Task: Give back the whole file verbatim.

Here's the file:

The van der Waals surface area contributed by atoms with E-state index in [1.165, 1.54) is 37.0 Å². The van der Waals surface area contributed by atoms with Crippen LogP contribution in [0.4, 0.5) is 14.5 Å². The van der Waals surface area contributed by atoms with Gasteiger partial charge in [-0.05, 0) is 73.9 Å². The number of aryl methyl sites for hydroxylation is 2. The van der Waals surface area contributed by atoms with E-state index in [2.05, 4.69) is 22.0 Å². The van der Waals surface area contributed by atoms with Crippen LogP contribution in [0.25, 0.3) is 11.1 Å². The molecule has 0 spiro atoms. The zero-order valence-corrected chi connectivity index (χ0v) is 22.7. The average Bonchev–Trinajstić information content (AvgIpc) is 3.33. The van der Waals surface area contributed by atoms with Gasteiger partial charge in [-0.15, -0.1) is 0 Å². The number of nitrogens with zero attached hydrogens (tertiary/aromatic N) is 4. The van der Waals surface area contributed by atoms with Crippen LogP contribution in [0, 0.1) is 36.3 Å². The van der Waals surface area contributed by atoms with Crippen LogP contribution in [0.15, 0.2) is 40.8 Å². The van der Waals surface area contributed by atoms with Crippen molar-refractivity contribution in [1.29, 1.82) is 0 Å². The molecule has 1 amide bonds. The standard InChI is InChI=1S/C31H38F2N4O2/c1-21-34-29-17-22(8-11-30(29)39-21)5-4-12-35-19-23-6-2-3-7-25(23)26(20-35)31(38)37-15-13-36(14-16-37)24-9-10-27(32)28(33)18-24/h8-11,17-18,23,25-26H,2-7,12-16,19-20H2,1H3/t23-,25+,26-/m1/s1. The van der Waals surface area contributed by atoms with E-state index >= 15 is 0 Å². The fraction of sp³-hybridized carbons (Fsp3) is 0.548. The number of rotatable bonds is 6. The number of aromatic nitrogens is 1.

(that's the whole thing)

The van der Waals surface area contributed by atoms with E-state index in [1.165, 1.54) is 37.0 Å². The van der Waals surface area contributed by atoms with Crippen LogP contribution in [0.4, 0.5) is 14.5 Å². The van der Waals surface area contributed by atoms with Gasteiger partial charge in [-0.05, 0) is 73.9 Å². The number of aryl methyl sites for hydroxylation is 2. The van der Waals surface area contributed by atoms with E-state index in [2.05, 4.69) is 22.0 Å². The van der Waals surface area contributed by atoms with Crippen LogP contribution in [0.25, 0.3) is 11.1 Å². The molecule has 0 spiro atoms. The zero-order valence-corrected chi connectivity index (χ0v) is 22.7. The average Bonchev–Trinajstić information content (AvgIpc) is 3.33. The van der Waals surface area contributed by atoms with Gasteiger partial charge in [-0.15, -0.1) is 0 Å². The number of nitrogens with zero attached hydrogens (tertiary/aromatic N) is 4. The van der Waals surface area contributed by atoms with Crippen LogP contribution in [0, 0.1) is 36.3 Å². The van der Waals surface area contributed by atoms with Crippen LogP contribution in [0.15, 0.2) is 40.8 Å². The van der Waals surface area contributed by atoms with Crippen molar-refractivity contribution in [1.29, 1.82) is 0 Å². The molecule has 1 amide bonds. The standard InChI is InChI=1S/C31H38F2N4O2/c1-21-34-29-17-22(8-11-30(29)39-21)5-4-12-35-19-23-6-2-3-7-25(23)26(20-35)31(38)37-15-13-36(14-16-37)24-9-10-27(32)28(33)18-24/h8-11,17-18,23,25-26H,2-7,12-16,19-20H2,1H3/t23-,25+,26-/m1/s1. The van der Waals surface area contributed by atoms with E-state index >= 15 is 0 Å². The fraction of sp³-hybridized carbons (Fsp3) is 0.548. The number of rotatable bonds is 6. The number of aromatic nitrogens is 1.